Haßfurt,_Marktplatz_1,_Rathaus,_003The town has been on records since the 13th century when it was given city rights. Having been part of the Churches’ estates, you will find a lot of churches in and around town and other buildings ranging in style from Romanesque city fortifications to Gothic churches and Renaissance private residences.

The road toward today’s destination is lined with vineyards and after discovering some of the sights in Haßfurt you will be able to sample some of the regions produce.

Author: Petra Alsbach-Stevens

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Coming into Bamberg means being on the brink of leaving the beer making region of your cycle tour. The city is not only famous for its historic city center, but also for its huge range of beers. During your guided tour you will be able to discover the historic city centre and taste some of the local specialties.

History

Bamberg_town_hall_from_opposite_bridgeConflicts in the early Middle Ages meant that the city and its estates changed ownership a lot of times, which in turn meant political unrest and marauding soldiers throughout the rest of the Middle Ages. The one constant power throughout these times was the Catholic Church, which accounts for the higher than average number of churches in the city; around twice compared to the national average. Like Rome it was built on seven hills and sometimes referred to as Frankish Rome.

Bamberg-KleinVenedig1-AsioNot until the late 17th century did the city enjoy relative peace and quiet and was able to culturally blossom during the Baroque period. Right up to the early 1930’s Bamberg and its intellectuals were seen as radical democrats, which reached its peak in the declaration of the Bamberger Verfassung – the first democratic constitution for Bavaria – in 1919. The third Reich and WWII left their marks on the city, even though not physically: only a small percentage of the city fell during attacks, making the historic city center the largest undamaged one in Germany. In 1993 this was made official by its entry into the UNESCO World Heritage List.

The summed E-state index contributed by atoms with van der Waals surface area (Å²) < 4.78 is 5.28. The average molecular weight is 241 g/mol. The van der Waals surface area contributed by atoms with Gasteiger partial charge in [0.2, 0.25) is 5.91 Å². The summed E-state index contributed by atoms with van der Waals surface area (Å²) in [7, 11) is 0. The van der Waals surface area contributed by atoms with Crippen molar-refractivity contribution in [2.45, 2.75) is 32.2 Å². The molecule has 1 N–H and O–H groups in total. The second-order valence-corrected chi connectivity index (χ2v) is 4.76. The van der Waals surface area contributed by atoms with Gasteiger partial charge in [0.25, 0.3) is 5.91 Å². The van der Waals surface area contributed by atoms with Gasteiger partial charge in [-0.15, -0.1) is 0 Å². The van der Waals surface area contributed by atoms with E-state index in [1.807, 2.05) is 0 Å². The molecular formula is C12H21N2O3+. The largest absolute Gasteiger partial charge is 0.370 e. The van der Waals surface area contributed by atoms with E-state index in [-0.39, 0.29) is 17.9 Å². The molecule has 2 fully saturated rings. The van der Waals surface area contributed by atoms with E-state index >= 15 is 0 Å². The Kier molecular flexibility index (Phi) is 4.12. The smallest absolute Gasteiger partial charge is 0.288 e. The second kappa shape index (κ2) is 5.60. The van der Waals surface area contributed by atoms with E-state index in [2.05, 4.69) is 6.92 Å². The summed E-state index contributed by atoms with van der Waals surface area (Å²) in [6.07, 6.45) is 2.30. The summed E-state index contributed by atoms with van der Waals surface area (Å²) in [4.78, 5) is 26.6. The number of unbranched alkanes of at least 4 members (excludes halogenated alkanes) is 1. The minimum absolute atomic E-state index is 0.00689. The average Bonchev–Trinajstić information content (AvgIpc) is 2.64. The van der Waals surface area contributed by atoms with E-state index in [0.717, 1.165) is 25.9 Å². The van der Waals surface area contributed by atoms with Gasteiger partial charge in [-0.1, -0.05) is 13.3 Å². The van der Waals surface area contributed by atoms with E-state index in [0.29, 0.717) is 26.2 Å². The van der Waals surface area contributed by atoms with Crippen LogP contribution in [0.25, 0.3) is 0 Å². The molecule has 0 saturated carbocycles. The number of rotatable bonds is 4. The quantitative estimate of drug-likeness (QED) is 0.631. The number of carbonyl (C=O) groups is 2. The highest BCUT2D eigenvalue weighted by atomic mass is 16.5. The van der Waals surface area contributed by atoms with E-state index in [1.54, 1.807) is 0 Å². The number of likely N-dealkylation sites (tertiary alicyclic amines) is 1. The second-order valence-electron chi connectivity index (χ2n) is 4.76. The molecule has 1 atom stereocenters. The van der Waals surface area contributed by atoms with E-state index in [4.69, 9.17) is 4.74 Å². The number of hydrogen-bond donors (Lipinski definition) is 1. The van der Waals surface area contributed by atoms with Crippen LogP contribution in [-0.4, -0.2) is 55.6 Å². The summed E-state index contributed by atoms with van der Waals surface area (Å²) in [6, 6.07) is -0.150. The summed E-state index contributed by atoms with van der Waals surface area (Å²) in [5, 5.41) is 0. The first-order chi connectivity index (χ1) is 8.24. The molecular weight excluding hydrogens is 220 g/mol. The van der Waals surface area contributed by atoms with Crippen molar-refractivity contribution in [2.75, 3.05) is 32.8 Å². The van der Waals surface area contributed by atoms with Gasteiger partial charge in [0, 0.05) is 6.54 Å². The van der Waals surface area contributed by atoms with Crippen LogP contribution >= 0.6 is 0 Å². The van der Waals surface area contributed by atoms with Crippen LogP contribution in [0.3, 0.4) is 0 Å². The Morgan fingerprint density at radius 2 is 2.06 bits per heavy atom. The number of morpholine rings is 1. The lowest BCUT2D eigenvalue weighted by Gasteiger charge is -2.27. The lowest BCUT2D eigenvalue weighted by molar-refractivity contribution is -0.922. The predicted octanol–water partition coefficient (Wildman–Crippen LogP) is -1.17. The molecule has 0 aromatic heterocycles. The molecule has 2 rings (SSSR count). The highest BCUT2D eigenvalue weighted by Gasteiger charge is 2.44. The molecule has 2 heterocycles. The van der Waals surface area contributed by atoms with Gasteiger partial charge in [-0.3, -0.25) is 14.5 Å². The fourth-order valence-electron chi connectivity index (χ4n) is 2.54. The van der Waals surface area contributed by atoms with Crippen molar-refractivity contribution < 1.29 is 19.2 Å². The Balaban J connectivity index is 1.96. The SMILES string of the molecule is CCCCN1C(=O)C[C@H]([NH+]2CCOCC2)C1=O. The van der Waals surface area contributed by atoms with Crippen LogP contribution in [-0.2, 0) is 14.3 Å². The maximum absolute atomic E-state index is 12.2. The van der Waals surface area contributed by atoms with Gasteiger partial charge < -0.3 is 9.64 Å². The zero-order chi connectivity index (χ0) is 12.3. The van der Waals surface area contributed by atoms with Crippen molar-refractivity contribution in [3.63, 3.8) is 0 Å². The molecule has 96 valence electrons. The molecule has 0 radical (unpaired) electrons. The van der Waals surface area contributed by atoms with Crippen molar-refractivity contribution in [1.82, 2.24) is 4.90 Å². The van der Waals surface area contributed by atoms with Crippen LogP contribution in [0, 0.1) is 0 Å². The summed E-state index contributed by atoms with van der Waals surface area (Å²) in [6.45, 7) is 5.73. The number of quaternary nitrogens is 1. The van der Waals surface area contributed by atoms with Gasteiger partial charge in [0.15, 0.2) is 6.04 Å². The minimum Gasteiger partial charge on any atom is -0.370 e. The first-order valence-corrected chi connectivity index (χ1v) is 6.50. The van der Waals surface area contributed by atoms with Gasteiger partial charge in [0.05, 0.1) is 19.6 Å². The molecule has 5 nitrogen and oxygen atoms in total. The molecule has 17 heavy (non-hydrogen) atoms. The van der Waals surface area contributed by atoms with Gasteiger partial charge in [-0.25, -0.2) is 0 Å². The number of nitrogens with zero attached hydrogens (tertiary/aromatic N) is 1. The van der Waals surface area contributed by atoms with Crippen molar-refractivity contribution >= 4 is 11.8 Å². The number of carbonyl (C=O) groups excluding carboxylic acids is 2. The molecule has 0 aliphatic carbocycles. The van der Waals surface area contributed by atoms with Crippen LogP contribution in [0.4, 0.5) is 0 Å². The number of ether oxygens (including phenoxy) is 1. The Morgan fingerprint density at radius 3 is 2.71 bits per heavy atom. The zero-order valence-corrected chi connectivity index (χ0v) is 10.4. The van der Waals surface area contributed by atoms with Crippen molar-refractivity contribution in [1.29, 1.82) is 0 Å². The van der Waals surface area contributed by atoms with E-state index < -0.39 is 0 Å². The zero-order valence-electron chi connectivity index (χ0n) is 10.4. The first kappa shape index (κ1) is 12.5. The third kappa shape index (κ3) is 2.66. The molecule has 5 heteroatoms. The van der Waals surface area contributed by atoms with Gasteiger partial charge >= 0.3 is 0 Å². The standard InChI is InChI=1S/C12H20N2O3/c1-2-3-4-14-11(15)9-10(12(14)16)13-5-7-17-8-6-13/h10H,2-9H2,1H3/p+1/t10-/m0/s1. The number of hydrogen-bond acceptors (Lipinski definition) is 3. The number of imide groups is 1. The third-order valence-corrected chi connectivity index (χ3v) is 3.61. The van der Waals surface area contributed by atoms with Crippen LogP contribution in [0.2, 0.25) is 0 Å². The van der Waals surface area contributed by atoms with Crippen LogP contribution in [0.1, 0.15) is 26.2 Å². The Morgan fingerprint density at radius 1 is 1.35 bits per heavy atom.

Sights

Bamberg-Turm-EWThe guided tour will take you to the Imperial Cathedral, which is an excellent example of how architectural styles develop over the time it takes to construct a huge building and how the changes are incorporated into it. The cathedral was started in the Romanesque style which later developed into the Gothic style. The photo of the two towers demonstrates the differences perfectly.

Apart from the churches throughout the city, there are numerous private dwellings and educational institutions to admire. Discover on your tour how the city preserved its historic buildings and encouraged modern architecture to become part of an intriguing cityscape.Konzerthalle_Bamberg_Dämmerung_Peter_Eberts

All this sightseeing can make one very hungry and thirsty: what better way to find out about the local beer brewing traditions and local specialties by stopping for a bite at one of the remaining breweries: there used to be 68 breweries listed with 8 still up and running. A local specialty is ‘smoked beer’ which goes pretty well with a Schäufele, a hearty pork shoulder roast!

Author: Petra Alsbach-Stevens

 

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Wagner and more

Sommernachtsfest The city of Bayreuth is a conglomeration of villages that attained city status in the early 13th century. The following centuries proved to be hard times, as the city was struck by disasters repeatedly, be it fires destroying parts of the town or the plague decimating the populace. This all turned for better at the beginning of the 17th century when Margrave Christian moved to Bayreuth in 1603. He initiated a building boom which continued until the end of the 18th century, when due to lack of successors and money, the last margrave abdicated and the territories became part of the Prussian empire on 2.12.1791. During its heyday under the rule of Margrave Frederick and Margravine Wilhelmina of Bayreuth (1735 – 1763) richly furnished private and public buildings were constructed in the baroque style.